While the coloring book, rated PG by corporate description, aims at teaching children “the facts surrounding 9/11,” it is not without its red-state politics. The company claims proudly that “Our Coloring Books are made in the USA. Since 1988.” The production of coloring books has not, yet, been outsourced to Vietnam. The book, We Shall Never Forget 9/11: The Kids’ Book of Freedom, has as its target audience a group that can, in fact, never remember 9/11, but only know of the day through the visceral accounts that we provide. According to the publisher, “The book was created with honesty, integrity, reverence, respect and does not shy away from the truth.” When a publisher (no author is listed) suggests that a work does not “shy away” from the truth, he is suggesting that others are doing that very shying and that the truth is both unambiguous and uncomfortable.
The book is filled with accounts of brave Americans and dangerous Arabs, and the text reminds its readers, “Children, the truth is these terrorist acts were done by freedom-hating radical Islamic Muslim extremists. These crazy people hate the American way of life because we are FREE and our society is FREE.” Nice touch, particularly on the page in which “the coward” Bin Laden is shot, while using women and children as a shield. One wonders which age child is captivated both by Crayolas and by the moral philosophy of human shields.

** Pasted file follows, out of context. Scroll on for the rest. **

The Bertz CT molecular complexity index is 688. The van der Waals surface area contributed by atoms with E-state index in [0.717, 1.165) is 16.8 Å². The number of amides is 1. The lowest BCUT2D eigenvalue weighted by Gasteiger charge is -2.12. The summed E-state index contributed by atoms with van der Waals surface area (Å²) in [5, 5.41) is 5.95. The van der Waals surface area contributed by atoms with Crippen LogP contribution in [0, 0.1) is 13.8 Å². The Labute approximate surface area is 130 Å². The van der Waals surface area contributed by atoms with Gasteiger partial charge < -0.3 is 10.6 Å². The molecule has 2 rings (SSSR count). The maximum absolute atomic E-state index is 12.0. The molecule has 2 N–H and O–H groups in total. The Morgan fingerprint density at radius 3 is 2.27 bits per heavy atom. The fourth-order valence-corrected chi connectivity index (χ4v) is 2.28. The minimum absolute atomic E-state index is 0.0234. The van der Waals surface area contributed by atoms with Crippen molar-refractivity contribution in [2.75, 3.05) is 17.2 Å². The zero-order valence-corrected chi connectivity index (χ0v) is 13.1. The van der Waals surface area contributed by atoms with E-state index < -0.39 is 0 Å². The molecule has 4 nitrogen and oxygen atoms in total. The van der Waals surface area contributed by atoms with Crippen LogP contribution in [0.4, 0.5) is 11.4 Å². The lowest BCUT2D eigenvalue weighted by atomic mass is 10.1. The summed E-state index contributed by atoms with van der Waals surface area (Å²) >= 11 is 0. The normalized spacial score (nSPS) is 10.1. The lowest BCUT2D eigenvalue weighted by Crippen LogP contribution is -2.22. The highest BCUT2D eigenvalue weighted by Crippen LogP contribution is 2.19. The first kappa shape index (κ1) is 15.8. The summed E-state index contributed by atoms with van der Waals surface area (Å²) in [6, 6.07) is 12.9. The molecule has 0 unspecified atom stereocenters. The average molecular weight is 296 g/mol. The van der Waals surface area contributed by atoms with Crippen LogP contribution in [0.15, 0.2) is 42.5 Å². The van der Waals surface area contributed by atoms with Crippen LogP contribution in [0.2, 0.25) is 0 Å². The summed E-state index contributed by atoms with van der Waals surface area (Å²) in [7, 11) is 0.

But my argument is less about . . .
Read more: Forgetting 9/11
Watching Others Watching
Osama bin Laden has been killed and what do we get to see? A group of distinguished spectators watching an invisible screen. Vice President Joe Biden is close to the screen. Secretary of State Hillary Clinton is seen covering her mouth with her hand, perhaps in horror. President-elect Barack Obama is leaning forward. A New York City subway newspaper has speculated that this was “the moment the president watched bin Laden die.” The visibility of an event has been replaced by the image of a group of officials who are watching what is invisible to us.
Bin Laden’s death is one of this year’s major events. Transpiring less than a week after the British Royal Wedding, it reveals the futility of the London bash. It reminds us that from time to time there are events that are truly historic, events that end a period of intellectual and affective unrest. Yet, there is something puzzling about the death of bin Laden. Important events tend to be visible. Can we believe in their magnitude if visibility is missing? In fact, can we believe they truly happened? Why do we feel short-changed, almost disappointed, waiting for the rest of the event to occur? Perhaps because bin Laden’s death was a deed but not a discourse, a blow but not an expressive event. Or perhaps we are not used to events that are both blind and mute.